Wodehouse’s writing has a sense of timelessness. Oh sure, there are things that don’t exist anymore: titles and clubs. But this book is a snapshot of 30s Hollywood, with the mention of several movie stars, (Jimmy Cagney, Ronald Coleman, Fred Astaire, Clark Gable) and a brief passing of Hitler and Mussolini as they compared to studio heads (with the German and Italian placing favorably in the lineup).
We welcome the return of the that time-honored card game, known for parting a fool and his money … Persian Monarchs.
We meet Joey Cooley, who as a child star has to maintain a facade of golden curls and short pants. The “idol” of today’s American Motherhood, he longs to go home to Ma, in Chillicothe, Ohio. Not necessarily a sympathetic character, especially when he does start bopping people on their noses. On the other hand, we see from today’s perspective he was being exploited. Havershot’s life as Joey Cooley and his interactions with the other boys, probably gave Plum a chance to revisit some his “boys” books from 30 years earlier.
Reggie Havershot, (Bertie in an Earl’s clothing), is the adult in Joey’s body. As the two switch bodies, we learn little of Joey’s perspective during the novel and his visits are like apparitions, fleeting and ominous. His foray into bodily assault earns him the title of “fiend,” one that he relishes.
Two love interests—April June and Ann Bannister. Two ends of the Wodehouse female spectrum. One a gorgeous, phony movie star and the other an earnest, likable best friend female with a heart of gold. Guess who our hero will end up with?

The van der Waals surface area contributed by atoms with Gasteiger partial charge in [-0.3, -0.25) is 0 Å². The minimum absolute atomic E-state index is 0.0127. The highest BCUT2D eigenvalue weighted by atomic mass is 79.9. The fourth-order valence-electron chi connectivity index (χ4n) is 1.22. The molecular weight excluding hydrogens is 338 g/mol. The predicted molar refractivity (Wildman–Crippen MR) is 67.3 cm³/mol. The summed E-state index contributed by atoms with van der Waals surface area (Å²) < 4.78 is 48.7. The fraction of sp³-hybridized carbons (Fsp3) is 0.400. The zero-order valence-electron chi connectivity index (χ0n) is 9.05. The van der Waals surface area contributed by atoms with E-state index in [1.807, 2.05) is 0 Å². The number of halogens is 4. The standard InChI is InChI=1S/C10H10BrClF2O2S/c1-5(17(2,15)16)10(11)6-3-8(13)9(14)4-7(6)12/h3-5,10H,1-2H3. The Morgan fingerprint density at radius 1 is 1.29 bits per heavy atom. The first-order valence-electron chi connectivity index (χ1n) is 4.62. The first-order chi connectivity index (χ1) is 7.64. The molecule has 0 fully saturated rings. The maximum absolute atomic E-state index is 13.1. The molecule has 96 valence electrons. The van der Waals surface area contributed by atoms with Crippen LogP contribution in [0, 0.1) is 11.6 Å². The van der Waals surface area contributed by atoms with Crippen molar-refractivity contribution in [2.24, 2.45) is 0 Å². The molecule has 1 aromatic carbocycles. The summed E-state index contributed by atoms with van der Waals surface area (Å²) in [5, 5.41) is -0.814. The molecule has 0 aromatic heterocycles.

If Plum’s defense of being “non-political” or politically naive was a stretch after his pre-War broadcasts, his interview that brought the wrath of the movie studios down on him was possibly met with the same innocent response. In the scene at April June’s where Havershot/Joey is interviewed and where he fixes himself a scotch and smokes a cigarette, he does get to mock the studios. Then to my thought, HE plays out the idea that it was the young child being preyed upon by the press. This may have been his response to the war time broadcasts. While not a child, he was naive.
The number of people impersonating other people in this book staggering. From the main characters to the three kidnappers at the end, there have rarely been this many characters representing them selves as other people, or in disguise.